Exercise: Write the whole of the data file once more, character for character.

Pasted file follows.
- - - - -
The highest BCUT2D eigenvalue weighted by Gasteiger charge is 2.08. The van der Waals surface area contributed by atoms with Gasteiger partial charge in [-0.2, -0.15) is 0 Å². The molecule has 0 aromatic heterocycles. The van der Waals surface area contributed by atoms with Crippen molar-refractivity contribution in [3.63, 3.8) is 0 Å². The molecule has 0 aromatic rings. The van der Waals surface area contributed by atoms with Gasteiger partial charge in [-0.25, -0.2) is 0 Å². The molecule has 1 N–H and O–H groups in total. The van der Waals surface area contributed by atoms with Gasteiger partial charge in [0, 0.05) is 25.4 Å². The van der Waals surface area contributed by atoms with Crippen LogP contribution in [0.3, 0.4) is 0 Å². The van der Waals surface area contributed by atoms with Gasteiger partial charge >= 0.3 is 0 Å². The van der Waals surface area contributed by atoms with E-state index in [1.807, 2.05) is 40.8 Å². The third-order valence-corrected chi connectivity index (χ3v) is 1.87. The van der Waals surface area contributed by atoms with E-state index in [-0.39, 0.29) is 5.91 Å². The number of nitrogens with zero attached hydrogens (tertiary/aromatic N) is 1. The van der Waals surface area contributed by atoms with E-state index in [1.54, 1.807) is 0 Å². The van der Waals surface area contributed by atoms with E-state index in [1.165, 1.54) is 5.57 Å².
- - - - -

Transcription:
The highest BCUT2D eigenvalue weighted by Gasteiger charge is 2.08. The van der Waals surface area contributed by atoms with Gasteiger partial charge in [-0.2, -0.15) is 0 Å². The molecule has 0 aromatic heterocycles. The van der Waals surface area contributed by atoms with Crippen molar-refractivity contribution in [3.63, 3.8) is 0 Å². The molecule has 0 aromatic rings. The van der Waals surface area contributed by atoms with Gasteiger partial charge in [-0.25, -0.2) is 0 Å². The molecule has 1 N–H and O–H groups in total. The van der Waals surface area contributed by atoms with Gasteiger partial charge in [0, 0.05) is 25.4 Å². The van der Waals surface area contributed by atoms with Crippen LogP contribution in [0.3, 0.4) is 0 Å². The van der Waals surface area contributed by atoms with Gasteiger partial charge >= 0.3 is 0 Å². The van der Waals surface area contributed by atoms with E-state index in [1.807, 2.05) is 40.8 Å². The third-order valence-corrected chi connectivity index (χ3v) is 1.87. The van der Waals surface area contributed by atoms with E-state index in [-0.39, 0.29) is 5.91 Å². The number of nitrogens with zero attached hydrogens (tertiary/aromatic N) is 1. The van der Waals surface area contributed by atoms with E-state index in [1.54, 1.807) is 0 Å². The van der Waals surface area contributed by atoms with E-state index in [1.165, 1.54) is 5.57 Å².